I want to tell you three stories from the world of testing--small, medium, and large. Real stories, things that happened. I saw two with my own eyes and the other one is all over the news.
Just three short scenes.
My 4th-grade daughter came home one day during testing at her school and related a conversation she'd had that day.
"Mom, I was kind of worried about my friend because of the ISATs. I asked her how do you do these tests with your dyslexia? Can you read them? And she goes, no, but I don't care. They don't matter."
Years ago. After No Child Left Behind, but well before the Race to the Top double-down on standardized testing. Son is a prospective first-grader, I am looking around at schools. Waiting in the office to talk to the principal. Busy day during testing time, office filled with action. Overheard:
Child looking green around the gills, crying a little: "But I just threw up."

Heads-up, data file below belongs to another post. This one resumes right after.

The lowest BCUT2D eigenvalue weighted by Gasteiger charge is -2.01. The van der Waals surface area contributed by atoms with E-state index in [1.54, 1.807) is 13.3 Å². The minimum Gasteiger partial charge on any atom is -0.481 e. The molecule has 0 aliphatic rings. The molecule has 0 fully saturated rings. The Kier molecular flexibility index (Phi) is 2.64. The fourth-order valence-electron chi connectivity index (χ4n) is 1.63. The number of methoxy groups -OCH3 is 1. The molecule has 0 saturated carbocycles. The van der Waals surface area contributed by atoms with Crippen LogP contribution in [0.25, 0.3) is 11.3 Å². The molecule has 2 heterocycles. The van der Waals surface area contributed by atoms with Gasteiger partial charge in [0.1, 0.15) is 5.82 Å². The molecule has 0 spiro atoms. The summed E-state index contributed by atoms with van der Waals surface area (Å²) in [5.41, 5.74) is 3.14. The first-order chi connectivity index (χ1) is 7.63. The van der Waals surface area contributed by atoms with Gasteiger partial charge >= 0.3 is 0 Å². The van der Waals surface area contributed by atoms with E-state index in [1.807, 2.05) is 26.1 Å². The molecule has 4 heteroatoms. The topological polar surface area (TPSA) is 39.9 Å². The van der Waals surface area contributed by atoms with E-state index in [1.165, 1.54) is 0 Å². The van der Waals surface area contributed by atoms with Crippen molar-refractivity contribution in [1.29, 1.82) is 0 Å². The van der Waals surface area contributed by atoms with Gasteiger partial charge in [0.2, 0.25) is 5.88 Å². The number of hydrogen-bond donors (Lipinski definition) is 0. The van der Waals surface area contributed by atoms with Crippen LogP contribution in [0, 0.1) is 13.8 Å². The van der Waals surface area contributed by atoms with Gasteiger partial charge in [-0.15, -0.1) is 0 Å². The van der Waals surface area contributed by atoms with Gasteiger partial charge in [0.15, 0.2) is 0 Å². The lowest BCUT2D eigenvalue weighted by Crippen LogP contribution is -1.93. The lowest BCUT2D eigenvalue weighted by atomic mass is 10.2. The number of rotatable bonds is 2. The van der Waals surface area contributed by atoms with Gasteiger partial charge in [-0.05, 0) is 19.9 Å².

Principal, bending over child and glaring: "I don't care! Get in there and take that test! This is important!"
(This is, I need hardly add, a school with very high test scores.)
In pretty appalling news almost everyone knows by now, Beverly Hall, former Atlanta school superintendent, "faces 45 years in prison. Her high-stakes testing strategy led to a massive cheating scandal which took ten years to uncover." (Read more here.)
In truth it wasn't just her. She "is among the thirty-five educators within the Atlanta school system who were named in a 65-count indictment last week that alleges a broad conspiracy to cheat, conceal cheating or retaliate against whistleblowers in an effort to bolster student test scores and, as a result, receive bonuses for improved student performance." (The rest of the story and bonus mug shots here.)
And in truth, Hall is the only superintendent to get probable time in the pokey. Michelle Rhee has been dogged by, and cleared of, similar problems in the DC school district, for years.
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